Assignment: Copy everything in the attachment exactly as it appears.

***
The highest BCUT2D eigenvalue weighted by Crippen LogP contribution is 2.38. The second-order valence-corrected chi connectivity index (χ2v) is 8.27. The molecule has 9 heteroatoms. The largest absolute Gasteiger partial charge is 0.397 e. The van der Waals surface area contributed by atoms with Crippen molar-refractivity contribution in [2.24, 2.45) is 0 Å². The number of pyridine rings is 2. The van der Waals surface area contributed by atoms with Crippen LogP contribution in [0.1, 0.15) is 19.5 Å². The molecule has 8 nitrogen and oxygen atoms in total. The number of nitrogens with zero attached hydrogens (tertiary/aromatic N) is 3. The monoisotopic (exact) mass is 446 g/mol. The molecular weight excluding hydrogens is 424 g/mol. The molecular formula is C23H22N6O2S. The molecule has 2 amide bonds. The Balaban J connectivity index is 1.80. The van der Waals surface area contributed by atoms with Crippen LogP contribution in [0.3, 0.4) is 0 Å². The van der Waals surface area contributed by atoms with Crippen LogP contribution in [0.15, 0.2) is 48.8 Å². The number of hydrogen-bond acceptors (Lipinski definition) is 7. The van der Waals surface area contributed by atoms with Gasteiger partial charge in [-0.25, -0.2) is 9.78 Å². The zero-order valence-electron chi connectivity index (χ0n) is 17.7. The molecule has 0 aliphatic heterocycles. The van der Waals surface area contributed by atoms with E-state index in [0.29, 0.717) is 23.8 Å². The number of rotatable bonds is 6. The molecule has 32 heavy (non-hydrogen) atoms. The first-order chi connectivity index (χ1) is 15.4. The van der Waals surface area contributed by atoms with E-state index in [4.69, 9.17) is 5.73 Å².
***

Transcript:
The highest BCUT2D eigenvalue weighted by Crippen LogP contribution is 2.38. The second-order valence-corrected chi connectivity index (χ2v) is 8.27. The molecule has 9 heteroatoms. The largest absolute Gasteiger partial charge is 0.397 e. The van der Waals surface area contributed by atoms with Crippen molar-refractivity contribution in [2.24, 2.45) is 0 Å². The number of pyridine rings is 2. The van der Waals surface area contributed by atoms with Crippen LogP contribution in [0.1, 0.15) is 19.5 Å². The molecule has 8 nitrogen and oxygen atoms in total. The number of nitrogens with zero attached hydrogens (tertiary/aromatic N) is 3. The monoisotopic (exact) mass is 446 g/mol. The molecular weight excluding hydrogens is 424 g/mol. The molecular formula is C23H22N6O2S. The molecule has 2 amide bonds. The Balaban J connectivity index is 1.80. The van der Waals surface area contributed by atoms with Crippen LogP contribution in [0.3, 0.4) is 0 Å². The van der Waals surface area contributed by atoms with Crippen LogP contribution in [0.15, 0.2) is 48.8 Å². The number of hydrogen-bond acceptors (Lipinski definition) is 7. The van der Waals surface area contributed by atoms with Gasteiger partial charge in [-0.25, -0.2) is 9.78 Å². The zero-order valence-electron chi connectivity index (χ0n) is 17.7. The molecule has 0 aliphatic heterocycles. The van der Waals surface area contributed by atoms with E-state index in [0.29, 0.717) is 23.8 Å². The number of rotatable bonds is 6. The molecule has 32 heavy (non-hydrogen) atoms. The first-order chi connectivity index (χ1) is 15.4. The van der Waals surface area contributed by atoms with E-state index in [4.69, 9.17) is 5.73 Å².